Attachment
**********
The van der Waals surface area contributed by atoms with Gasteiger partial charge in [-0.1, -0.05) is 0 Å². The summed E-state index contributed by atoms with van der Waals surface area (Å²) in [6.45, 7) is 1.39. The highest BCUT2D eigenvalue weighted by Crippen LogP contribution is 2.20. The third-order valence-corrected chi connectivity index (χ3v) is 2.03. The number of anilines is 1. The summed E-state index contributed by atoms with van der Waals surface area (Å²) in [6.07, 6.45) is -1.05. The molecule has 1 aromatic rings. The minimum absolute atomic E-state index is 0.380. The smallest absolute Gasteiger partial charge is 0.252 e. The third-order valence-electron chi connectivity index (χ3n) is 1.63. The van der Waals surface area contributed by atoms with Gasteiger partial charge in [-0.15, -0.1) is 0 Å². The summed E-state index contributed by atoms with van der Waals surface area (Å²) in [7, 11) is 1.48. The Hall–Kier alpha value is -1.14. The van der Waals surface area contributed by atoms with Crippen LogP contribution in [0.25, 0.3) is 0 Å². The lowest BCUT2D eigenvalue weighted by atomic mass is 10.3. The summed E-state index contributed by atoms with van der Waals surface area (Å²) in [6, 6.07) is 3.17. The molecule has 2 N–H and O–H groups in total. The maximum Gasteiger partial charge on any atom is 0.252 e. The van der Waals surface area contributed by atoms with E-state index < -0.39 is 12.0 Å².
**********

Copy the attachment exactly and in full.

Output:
The van der Waals surface area contributed by atoms with Gasteiger partial charge in [-0.1, -0.05) is 0 Å². The summed E-state index contributed by atoms with van der Waals surface area (Å²) in [6.45, 7) is 1.39. The highest BCUT2D eigenvalue weighted by Crippen LogP contribution is 2.20. The third-order valence-corrected chi connectivity index (χ3v) is 2.03. The number of anilines is 1. The summed E-state index contributed by atoms with van der Waals surface area (Å²) in [6.07, 6.45) is -1.05. The molecule has 1 aromatic rings. The minimum absolute atomic E-state index is 0.380. The smallest absolute Gasteiger partial charge is 0.252 e. The third-order valence-electron chi connectivity index (χ3n) is 1.63. The van der Waals surface area contributed by atoms with Gasteiger partial charge in [-0.15, -0.1) is 0 Å². The summed E-state index contributed by atoms with van der Waals surface area (Å²) in [7, 11) is 1.48. The Hall–Kier alpha value is -1.14. The van der Waals surface area contributed by atoms with Crippen LogP contribution in [0.25, 0.3) is 0 Å². The lowest BCUT2D eigenvalue weighted by atomic mass is 10.3. The summed E-state index contributed by atoms with van der Waals surface area (Å²) in [6, 6.07) is 3.17. The molecule has 2 N–H and O–H groups in total. The maximum Gasteiger partial charge on any atom is 0.252 e. The van der Waals surface area contributed by atoms with E-state index < -0.39 is 12.0 Å².